Be careful about what you see on ut.

    Reply
  19. James oppy Post author

    I, though millennia more evolved than the Sumarians, also randomly eat stuff I find find the trail. Just found out my local Dodder is great!

    Reply
  20. Byron Gonzalez Post author

    Don't think it was a suprise to the early people of the world they were much more advanced in basic knowledge of the body world and God

    Reply
  21. Stephen Stone Post author

    That's why it was necessary for our species to go through the hunter-gatherer period. Took some " time" to sample and identify everything. Still working on it in fact.

    Reply
  22. micah_lee Post author

    Don’t downplay the sumerians, they may have created the wheel and also a lot of other things.

    Reply
  23. Russell Billedeaux Post author

    They forgot the American Indian they knew and used willow bark centuries before the advent of the whites.

    Reply
  24. ruru_ esco Post author

    I rather eat the tree bark like they did back in the ancient times then take all this synthetic bs they give us nowadays💯

    Reply
  25. sincerely, your pal Post author

    It is sad that we humans, haphazardly jump into creating harmful chemicals like aspirin when all that is needed is provided for us by mother earth in safe forms.

    Reply
  26. TUPPLES 2 Post author

    Think it’s funny that pharmaceutical drugs kill people but they’re all made from like trees anyway. Complete mindfuck I’m too baked

    Reply
  27. makeminefreedom Post author

    There is a reason doctors say take 3 aspirins and call me in the morning. I have never been a fan of designer pain killers like Tylenol. When I get a headache or a fever I take aspirin.

    Reply
  28. Ben Jones Post author

    On a Wednesday In 1965 my 13 year old first cousin Janice thought she might be coming down with the flu so her mother, my Aunt Norma, gave her two aspirin which was the only OTC pain killer at the time. Three days later Janice died. An autopsy was inconclusive. Several years later Dr. Douglas Reye called Aunt Norma wanting to know the particulars of her daughters death. Several years later the syndrome was named after Dr. Reye. Janice's death was one of several thousand studied to show the relationship between aspirin use on children and young teens. It is unknown why Reye's Syndrome kills.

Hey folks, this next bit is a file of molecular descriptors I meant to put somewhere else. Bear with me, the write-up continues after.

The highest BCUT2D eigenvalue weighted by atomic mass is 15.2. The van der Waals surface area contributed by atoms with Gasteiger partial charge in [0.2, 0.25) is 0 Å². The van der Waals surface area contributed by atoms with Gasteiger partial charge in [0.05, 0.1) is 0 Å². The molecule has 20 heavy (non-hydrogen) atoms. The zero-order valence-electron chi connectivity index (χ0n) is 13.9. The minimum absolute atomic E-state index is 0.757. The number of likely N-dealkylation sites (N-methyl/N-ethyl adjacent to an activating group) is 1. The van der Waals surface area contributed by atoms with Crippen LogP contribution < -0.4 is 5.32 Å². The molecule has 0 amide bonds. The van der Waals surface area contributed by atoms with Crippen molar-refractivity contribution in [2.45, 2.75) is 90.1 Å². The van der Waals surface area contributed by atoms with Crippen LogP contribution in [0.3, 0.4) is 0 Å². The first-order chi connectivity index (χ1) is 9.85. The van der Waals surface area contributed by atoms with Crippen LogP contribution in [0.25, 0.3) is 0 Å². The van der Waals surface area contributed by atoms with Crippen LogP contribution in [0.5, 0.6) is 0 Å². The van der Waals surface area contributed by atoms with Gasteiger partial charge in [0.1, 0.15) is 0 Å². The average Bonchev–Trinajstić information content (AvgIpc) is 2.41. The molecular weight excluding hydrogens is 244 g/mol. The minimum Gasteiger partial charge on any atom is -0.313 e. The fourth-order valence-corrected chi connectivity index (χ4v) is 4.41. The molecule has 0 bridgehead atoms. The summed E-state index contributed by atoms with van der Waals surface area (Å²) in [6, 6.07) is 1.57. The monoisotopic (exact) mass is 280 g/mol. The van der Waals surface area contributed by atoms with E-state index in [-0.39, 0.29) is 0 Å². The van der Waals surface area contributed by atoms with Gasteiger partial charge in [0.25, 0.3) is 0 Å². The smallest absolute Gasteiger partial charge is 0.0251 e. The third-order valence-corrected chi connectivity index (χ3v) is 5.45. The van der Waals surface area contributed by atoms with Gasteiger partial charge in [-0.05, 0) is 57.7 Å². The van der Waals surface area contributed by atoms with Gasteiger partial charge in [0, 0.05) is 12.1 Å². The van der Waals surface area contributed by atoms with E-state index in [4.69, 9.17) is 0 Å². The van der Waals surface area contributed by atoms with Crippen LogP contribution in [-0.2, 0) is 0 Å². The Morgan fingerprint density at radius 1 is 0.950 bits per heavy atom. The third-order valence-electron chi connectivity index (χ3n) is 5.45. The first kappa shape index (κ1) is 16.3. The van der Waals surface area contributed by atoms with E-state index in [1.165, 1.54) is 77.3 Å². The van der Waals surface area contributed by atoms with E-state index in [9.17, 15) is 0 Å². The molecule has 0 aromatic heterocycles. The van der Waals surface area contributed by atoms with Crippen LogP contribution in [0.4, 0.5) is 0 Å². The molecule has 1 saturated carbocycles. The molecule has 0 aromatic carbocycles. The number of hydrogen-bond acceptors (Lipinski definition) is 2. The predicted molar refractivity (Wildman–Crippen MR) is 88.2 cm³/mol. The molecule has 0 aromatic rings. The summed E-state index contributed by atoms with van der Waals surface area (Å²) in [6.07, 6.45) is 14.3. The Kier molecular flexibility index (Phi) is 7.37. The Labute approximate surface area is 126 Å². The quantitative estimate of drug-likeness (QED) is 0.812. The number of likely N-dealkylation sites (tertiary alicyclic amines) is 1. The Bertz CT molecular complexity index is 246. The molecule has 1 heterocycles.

Reply
  29. O.G. R/H Post author

    Now were in the age where we don’t discover anything new that is natural… pharmaceuticals have taken over. So to discover something that is new would take about 2000 years. They want us to take what they have already available… synthetics! It’s all here but there’s no money in a cure. Notice the attack on cigarettes but nobody ever talks about plastic in the microwave! Think about these things, think deeply!

    Reply
  30. Super BottleBros Post author

    hmmmm….. if somebody ate something random and it became on of the greatest discoveries ever…….then……IMA DRINK SOME BLEACH AND SEE WHAT HAPPENS!!!!

    two weeks later

    I'VE FOUND THE CURE TO CANCER!

    Reply
  31. Raheemah Nitoto Post author

    Notice how women are completely missing from this history. Women were the herb gatherers and healers that initially found many of the herbal compounds that we now use in Pharmaceuticals including willow bark and meadowsweet.

    It should be noted that cheese traditional female healers has specific methodology for testing plants to make sure that they safe to eat, safe dosage is if they could be used as medicine and the best way to ingest them, in this case drinking them in a tea.

    You can still find Apothecary shops that Supply willow bark and other medicinal herbs.

    Reply
  32. Liran Barsisa Post author

    I just don't get it.
    People just ate random stuff to ease the pain? How many did they try to get it?
    Weren't they scared one of those stuff could make it worse, or even kill them?

    Reply